Area | 2100 square feet


Materials:
  • The kitchen showcases ceramic tile in Midcentury White by Heath Ceramics, Misty Carrera countertops by Caesar Stone and cabinets in Blue Raven laminate and roasted walnut by HenryBuilt Cabinets.
  • The living room fireplace is made of San Anselmo Standard Corso Long Format Whitewashed Terracotta Fireplace Brick by Cooritalia.
  • White stained and wire brushed cedar walls and reclaimed oak floors are featured throughout the house.




Monday, October 11, 2021

Newest Book I Love: Château de Haroué: 'The Home of the Princes de Beauvau-Craon’, newly published by Rizzoli. It's a great French estate, and a family home.

The most romantic chateau in France is revealed in a gorgeous new book out this month. 

The history-filled Château de Haroué in eastern France, is the style-rich family home of the noble Beauvau-Craon family, who continue to live there. The new book is written by  Victoria Botana de Beauvau-Craon, the daughter of the current heir,  Princess Minnie de Beauvau-Craon.

It’s a gorgeous and very personal book that reveals the complicated and fascinating history of the family, the ancestors, the characters and stories of the region. It shows how generations of the family  lived there,  celebrations and events, and the rooms and private quarters.

 The house has been lovingly protected and lavished with care since it was built starting in 1720. Each turret and hallway and salon and corner  is filled with art collections and signatures of lives well-lived,  of connoisseurship and consistent taste and style.

Superb interiors and details are captured in photography by the great Miguel Flores-Vianna ('Haute Bohemians'). Images styled by Peter Copping, the British fashion designer (formerly creative director of Oscar de la Renta)  who lives in Western France. 

And best of all, for me, the beautifully written, heartfelt and descriptive Preface was written by the highly esteemed French interior designer/ architect, Jean-Louis Deniot, about whom I wrote Jean-Louis Deniot Interiors, a best-selling book, also published by Rizzoli.




The cover of the book shows the richly layered salon at the chateau, with its textiles and tapestries, portraits, carpets, silks and antiques. And it reveals how the family entertains, with generosity and flair.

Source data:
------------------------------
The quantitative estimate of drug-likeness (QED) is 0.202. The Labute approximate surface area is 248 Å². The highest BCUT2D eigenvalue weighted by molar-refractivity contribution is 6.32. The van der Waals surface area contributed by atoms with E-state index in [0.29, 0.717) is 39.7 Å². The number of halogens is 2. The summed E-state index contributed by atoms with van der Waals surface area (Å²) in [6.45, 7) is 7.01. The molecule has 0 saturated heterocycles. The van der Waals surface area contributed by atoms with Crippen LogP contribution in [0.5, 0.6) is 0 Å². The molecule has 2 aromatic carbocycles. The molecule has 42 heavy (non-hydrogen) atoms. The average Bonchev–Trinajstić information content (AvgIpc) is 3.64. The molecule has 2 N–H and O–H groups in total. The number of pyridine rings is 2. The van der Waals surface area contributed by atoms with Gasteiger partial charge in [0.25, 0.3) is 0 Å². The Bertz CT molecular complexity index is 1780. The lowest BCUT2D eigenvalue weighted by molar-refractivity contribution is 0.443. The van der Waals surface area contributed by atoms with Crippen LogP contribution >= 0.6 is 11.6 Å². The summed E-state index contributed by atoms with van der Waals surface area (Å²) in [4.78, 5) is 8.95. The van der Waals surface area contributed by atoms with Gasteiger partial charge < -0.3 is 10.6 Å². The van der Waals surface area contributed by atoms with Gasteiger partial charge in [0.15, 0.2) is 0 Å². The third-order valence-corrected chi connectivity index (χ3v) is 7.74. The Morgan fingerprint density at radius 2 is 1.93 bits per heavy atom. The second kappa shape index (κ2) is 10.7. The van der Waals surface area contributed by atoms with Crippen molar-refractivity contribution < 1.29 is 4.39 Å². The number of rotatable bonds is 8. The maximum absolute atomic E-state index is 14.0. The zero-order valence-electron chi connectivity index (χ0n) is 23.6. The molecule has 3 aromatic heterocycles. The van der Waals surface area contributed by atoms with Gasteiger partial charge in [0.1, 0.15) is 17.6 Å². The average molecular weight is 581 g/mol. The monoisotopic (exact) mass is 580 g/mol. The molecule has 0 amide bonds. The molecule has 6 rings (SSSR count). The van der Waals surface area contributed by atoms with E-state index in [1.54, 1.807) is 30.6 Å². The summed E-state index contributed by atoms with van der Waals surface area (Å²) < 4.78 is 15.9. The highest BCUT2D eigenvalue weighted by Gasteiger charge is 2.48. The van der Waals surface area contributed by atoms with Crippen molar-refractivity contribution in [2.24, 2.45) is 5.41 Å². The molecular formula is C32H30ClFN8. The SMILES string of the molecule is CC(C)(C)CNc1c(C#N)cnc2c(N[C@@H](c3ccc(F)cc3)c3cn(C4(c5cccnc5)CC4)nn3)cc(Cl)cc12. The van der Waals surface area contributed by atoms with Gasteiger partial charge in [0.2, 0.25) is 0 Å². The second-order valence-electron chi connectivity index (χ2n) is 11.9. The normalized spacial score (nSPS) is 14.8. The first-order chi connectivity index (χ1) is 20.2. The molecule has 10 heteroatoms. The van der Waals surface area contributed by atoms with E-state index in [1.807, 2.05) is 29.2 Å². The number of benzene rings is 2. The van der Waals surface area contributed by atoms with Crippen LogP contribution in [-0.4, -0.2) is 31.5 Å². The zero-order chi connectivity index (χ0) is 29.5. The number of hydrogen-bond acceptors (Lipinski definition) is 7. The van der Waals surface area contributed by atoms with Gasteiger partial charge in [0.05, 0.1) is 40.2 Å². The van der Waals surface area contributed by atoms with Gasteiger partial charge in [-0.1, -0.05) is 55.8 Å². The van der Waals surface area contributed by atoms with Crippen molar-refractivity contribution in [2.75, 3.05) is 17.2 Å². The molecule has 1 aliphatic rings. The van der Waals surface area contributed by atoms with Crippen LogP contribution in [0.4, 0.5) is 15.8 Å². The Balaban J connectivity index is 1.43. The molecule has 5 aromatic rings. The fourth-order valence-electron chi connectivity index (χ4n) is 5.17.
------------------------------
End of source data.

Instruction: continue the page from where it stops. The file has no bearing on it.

The book opens with the Preface, written with artful style and generosity by Jean-Louis Deniot. He is a very dear friend of the Beauvau-Craon family and intimately knowledgeable about every inch of the chateau.

His preface offers personal insight and the wisdom of a designer, now celebrating 25 years in his architecture/ design practice. Jean-Louis is based in Paris, with a dramatic new atelier overlooking the historic Champs de Mars.

See more of my favorite books, my book collection, and new books on INSTAGRAM: #mylifetimelibrary

Come with me to learn more about this super-elegant family château, and to hear of my adventures on the first time I visited. I should add: it is rather remote from Paris.





About the Book

Written by Victoria Botana de Beauvau-Craon and her mother Minnie de Beauvau-Craon, CHÂTEAU DE HAROUÉ: THE HOME OF THE PRINCES DE BEAUVAU-CRAON paints a vibrant picture of the castle’s architectural splendors, lifestyle, notable events, designers, and seasons.

With creative direction by noted fashion designer Peter Copping, the book has a very chic style, expressed among the handsome, totally authentic rooms.

The book captures the spirit and elegant style of this stunning property in the Lorraine region of Eastern France.






Beautiful photography is by leading interiors photographer Miguel Flores-Vianna.

This handsomely produced book offers unprecedented access to eighty-two magnificent rooms—including spaces such as the cellars and attics rarely shown in a book such as this.

Rooms, all authentic and unchanged, are enlivened by exquisite tapestries, hand-painted walls by the Pillement family of artists, along with gold-framed family portraits, a museum-worthy collection of art, and stately antique furniture. 






Located in a remote and quite tiny village in near the Moselle river of northeastern France, the estate of Château de Haroué is an unrivaled treasure of Gallic culture and heritage.

Built between 1720 and 1729 for Marc de Beauvau, Prince de Beauvau-Craon, constable of Lorraine and viceroy of Tuscany, the chateau is one of the most romantic in France, and one of the few still in the same family.

The descendants have inhabited the castle ever since, and are devoted stewards of this remarkable estate.





My Adventure, My Visit to Château de Haroué

Several years ago, when I was working on a project in Paris, I set out on the TGV (fast train…up to 200 kph) to visit the Château de Haroué. There was an exhibit of couture gowns and wedding dresses by Givenchy in the château.